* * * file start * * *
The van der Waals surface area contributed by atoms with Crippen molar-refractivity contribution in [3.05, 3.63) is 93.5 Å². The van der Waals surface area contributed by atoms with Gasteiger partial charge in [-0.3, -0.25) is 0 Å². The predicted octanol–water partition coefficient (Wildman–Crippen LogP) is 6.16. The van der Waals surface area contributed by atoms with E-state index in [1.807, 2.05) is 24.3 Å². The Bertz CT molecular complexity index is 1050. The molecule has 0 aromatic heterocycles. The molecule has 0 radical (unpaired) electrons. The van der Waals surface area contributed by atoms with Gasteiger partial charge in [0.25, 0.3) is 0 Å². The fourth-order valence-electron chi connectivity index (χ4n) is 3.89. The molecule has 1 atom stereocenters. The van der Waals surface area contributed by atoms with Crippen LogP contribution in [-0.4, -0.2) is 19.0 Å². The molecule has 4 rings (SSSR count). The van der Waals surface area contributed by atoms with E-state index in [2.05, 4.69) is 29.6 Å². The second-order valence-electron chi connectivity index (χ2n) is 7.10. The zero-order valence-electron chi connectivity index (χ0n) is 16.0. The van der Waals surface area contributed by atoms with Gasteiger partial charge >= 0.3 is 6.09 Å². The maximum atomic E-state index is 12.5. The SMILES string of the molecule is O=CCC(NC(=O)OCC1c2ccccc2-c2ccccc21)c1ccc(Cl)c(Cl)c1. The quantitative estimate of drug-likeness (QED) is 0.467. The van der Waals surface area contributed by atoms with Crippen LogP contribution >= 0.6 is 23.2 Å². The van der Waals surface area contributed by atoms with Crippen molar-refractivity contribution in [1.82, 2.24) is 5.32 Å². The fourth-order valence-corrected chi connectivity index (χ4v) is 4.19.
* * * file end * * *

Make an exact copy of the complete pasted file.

The van der Waals surface area contributed by atoms with Crippen molar-refractivity contribution in [3.05, 3.63) is 93.5 Å². The van der Waals surface area contributed by atoms with Gasteiger partial charge in [-0.3, -0.25) is 0 Å². The predicted octanol–water partition coefficient (Wildman–Crippen LogP) is 6.16. The van der Waals surface area contributed by atoms with E-state index in [1.807, 2.05) is 24.3 Å². The Bertz CT molecular complexity index is 1050. The molecule has 0 aromatic heterocycles. The molecule has 0 radical (unpaired) electrons. The van der Waals surface area contributed by atoms with Gasteiger partial charge in [0.25, 0.3) is 0 Å². The fourth-order valence-electron chi connectivity index (χ4n) is 3.89. The molecule has 1 atom stereocenters. The van der Waals surface area contributed by atoms with Crippen LogP contribution in [-0.4, -0.2) is 19.0 Å². The molecule has 4 rings (SSSR count). The van der Waals surface area contributed by atoms with E-state index in [2.05, 4.69) is 29.6 Å². The second-order valence-electron chi connectivity index (χ2n) is 7.10. The zero-order valence-electron chi connectivity index (χ0n) is 16.0. The van der Waals surface area contributed by atoms with Gasteiger partial charge >= 0.3 is 6.09 Å². The maximum atomic E-state index is 12.5. The SMILES string of the molecule is O=CCC(NC(=O)OCC1c2ccccc2-c2ccccc21)c1ccc(Cl)c(Cl)c1. The quantitative estimate of drug-likeness (QED) is 0.467. The van der Waals surface area contributed by atoms with Crippen LogP contribution >= 0.6 is 23.2 Å². The van der Waals surface area contributed by atoms with Crippen molar-refractivity contribution in [1.82, 2.24) is 5.32 Å². The fourth-order valence-corrected chi connectivity index (χ4v) is 4.19.